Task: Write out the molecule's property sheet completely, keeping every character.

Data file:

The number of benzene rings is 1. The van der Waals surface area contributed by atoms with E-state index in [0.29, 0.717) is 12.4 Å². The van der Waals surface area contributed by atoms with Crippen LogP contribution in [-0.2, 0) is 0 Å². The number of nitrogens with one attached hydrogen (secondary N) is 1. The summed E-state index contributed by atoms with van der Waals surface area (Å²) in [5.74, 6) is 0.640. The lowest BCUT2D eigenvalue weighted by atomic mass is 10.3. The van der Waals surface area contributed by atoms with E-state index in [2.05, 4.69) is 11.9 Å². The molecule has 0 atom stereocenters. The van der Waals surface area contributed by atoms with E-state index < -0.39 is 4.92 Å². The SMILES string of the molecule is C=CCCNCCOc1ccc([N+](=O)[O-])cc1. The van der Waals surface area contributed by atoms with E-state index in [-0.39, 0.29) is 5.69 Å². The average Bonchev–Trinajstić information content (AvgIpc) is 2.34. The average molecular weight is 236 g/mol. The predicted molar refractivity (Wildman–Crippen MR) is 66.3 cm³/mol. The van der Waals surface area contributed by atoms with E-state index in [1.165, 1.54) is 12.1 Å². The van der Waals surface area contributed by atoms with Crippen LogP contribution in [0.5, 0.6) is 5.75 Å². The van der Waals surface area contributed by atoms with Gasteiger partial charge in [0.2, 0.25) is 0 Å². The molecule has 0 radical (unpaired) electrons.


The number of benzene rings is 1. The van der Waals surface area contributed by atoms with E-state index in [0.29, 0.717) is 12.4 Å². The van der Waals surface area contributed by atoms with Crippen LogP contribution in [-0.2, 0) is 0 Å². The number of nitrogens with one attached hydrogen (secondary N) is 1. The summed E-state index contributed by atoms with van der Waals surface area (Å²) in [5.74, 6) is 0.640. The lowest BCUT2D eigenvalue weighted by atomic mass is 10.3. The van der Waals surface area contributed by atoms with E-state index in [2.05, 4.69) is 11.9 Å². The molecule has 0 atom stereocenters. The van der Waals surface area contributed by atoms with E-state index < -0.39 is 4.92 Å². The SMILES string of the molecule is C=CCCNCCOc1ccc([N+](=O)[O-])cc1. The van der Waals surface area contributed by atoms with E-state index in [-0.39, 0.29) is 5.69 Å². The average Bonchev–Trinajstić information content (AvgIpc) is 2.34. The average molecular weight is 236 g/mol. The predicted molar refractivity (Wildman–Crippen MR) is 66.3 cm³/mol. The van der Waals surface area contributed by atoms with E-state index in [1.165, 1.54) is 12.1 Å². The van der Waals surface area contributed by atoms with Crippen LogP contribution in [0.5, 0.6) is 5.75 Å². The van der Waals surface area contributed by atoms with Gasteiger partial charge in [0.2, 0.25) is 0 Å². The molecule has 0 radical (unpaired) electrons.